The first load of hay was used to try to insulate the walls from the INSIDE. I opened the bail and put “chips” as my dad called them all around the inside of the coop. It would have worked great, but chickens won’t leave anything alone. In 24 hours it was piled across the floor of the coop.

The extra hay that wasn’t placed inside was put on the roof or rested on it’s small end. Three reasons for this ‘half measure’: #1- Chickens need time to acclimate to the season changes. Imagine for yourself how cold 50 degrees feels in the fall and how warm it seems in the early spring. Do what you can within reason to allow the hens to adjust to cold weather especially in the early fall when the cold snaps are just annoying, not deadly. Adding heat lamps or heat sources too early can cause them to delay their ‘winter preps’.

#2- Electricity is fickle! As wonderful as heat lamps or warming platforms can be, the simple fact is that relying on them puts you at the mercy of ice-covered branches and power lines. A power outage could kill your whole flock while you are too snowed-in to get back-up heat sources.

#3- Mice love hiding in hay. Mice are the enemy. Putting this hay down creates the perfect home for mice living in our forest. Waiting until the last minute is one way to discourage the mice. If we get a warm break of 40 degree weather I will move the hay bales to the other side of the chicken yard to make them find a new home. The reason the plastic sheeting is a better windbreak in the fall and spring is because it doesn’t provide housing for mice and sheds moisture faster while still doing the job.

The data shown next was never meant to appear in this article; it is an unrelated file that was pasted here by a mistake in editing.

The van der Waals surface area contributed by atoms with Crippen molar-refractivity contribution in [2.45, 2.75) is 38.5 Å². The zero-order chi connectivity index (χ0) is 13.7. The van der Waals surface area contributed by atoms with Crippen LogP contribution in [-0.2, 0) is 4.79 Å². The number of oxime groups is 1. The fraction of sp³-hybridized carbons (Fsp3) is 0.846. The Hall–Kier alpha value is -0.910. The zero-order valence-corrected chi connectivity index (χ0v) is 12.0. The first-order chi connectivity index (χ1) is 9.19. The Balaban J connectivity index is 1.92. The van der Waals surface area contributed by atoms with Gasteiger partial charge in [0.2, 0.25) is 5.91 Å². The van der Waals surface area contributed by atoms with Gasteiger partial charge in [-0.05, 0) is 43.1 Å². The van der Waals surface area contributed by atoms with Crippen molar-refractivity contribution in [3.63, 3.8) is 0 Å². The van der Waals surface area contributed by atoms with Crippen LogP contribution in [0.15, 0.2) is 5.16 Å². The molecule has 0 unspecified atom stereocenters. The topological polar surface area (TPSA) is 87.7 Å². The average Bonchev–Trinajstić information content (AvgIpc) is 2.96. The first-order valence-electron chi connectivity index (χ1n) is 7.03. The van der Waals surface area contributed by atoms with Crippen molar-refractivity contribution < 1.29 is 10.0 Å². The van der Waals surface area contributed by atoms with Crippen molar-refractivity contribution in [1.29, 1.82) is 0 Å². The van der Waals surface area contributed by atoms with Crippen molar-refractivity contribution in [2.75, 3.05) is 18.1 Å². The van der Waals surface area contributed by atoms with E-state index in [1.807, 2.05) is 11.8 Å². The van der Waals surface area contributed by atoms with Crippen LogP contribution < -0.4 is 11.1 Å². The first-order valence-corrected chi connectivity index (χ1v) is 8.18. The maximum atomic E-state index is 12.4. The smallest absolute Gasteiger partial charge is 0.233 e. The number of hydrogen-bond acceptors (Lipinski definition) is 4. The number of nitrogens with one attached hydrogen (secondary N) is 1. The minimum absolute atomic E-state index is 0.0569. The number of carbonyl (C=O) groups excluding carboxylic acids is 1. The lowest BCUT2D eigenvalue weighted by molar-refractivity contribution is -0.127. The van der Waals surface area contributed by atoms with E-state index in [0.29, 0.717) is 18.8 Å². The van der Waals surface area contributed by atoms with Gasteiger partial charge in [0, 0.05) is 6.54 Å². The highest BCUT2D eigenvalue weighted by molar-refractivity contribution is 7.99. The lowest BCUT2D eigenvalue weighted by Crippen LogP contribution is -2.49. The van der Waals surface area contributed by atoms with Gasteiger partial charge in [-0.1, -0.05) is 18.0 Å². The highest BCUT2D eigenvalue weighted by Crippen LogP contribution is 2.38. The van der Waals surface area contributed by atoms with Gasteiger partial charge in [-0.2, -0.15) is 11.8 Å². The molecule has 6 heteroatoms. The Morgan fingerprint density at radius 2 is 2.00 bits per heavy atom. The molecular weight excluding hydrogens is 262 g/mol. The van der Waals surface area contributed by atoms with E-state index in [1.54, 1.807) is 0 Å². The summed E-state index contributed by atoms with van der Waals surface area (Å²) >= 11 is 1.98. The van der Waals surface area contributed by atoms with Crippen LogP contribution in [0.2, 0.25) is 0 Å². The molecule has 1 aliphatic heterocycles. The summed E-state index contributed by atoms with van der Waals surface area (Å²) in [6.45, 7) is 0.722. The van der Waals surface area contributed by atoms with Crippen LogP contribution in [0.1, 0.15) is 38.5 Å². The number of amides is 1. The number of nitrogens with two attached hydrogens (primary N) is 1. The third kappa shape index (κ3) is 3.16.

The steep hill makes adding more bales to the back of the coop very hard. The bale will just roll off into the electric fence, or a post will have to be driven through the bales to hold them in place.

In the photo above note that the roof area over the roosts shows snow melt while the roof in the foreground still has a pristine blanket of snow. This photo shows that there is enough warmth in the roosting area to melt snow…a good sign that the hay, deep litter and hens body heat is keeping them warm.

The snow fall was lovely, but very heavy. It stuck to the ice and put a strain on the fence and the hawk netting. Luckily there are a few tears in the netting that allowed me to put my arm in and shake the netting to release some of the snow weight.

The greenhouse frame had begun to bend under the weight downhill from the snow. Shaking just some of the snow off seemed to be sufficient to take that stress off the frame.

Throwing some hay under the snack holder gave the hens a place to stand without sliding back down the hill. Although it is cold outside, they seem warm enough to run around and have fun playing chicken football. If you are expecting bitter cold, visit my article for more extreme preparation titled: How Cold Is Too Cold For Chickens With No Electricity? 12 Tips.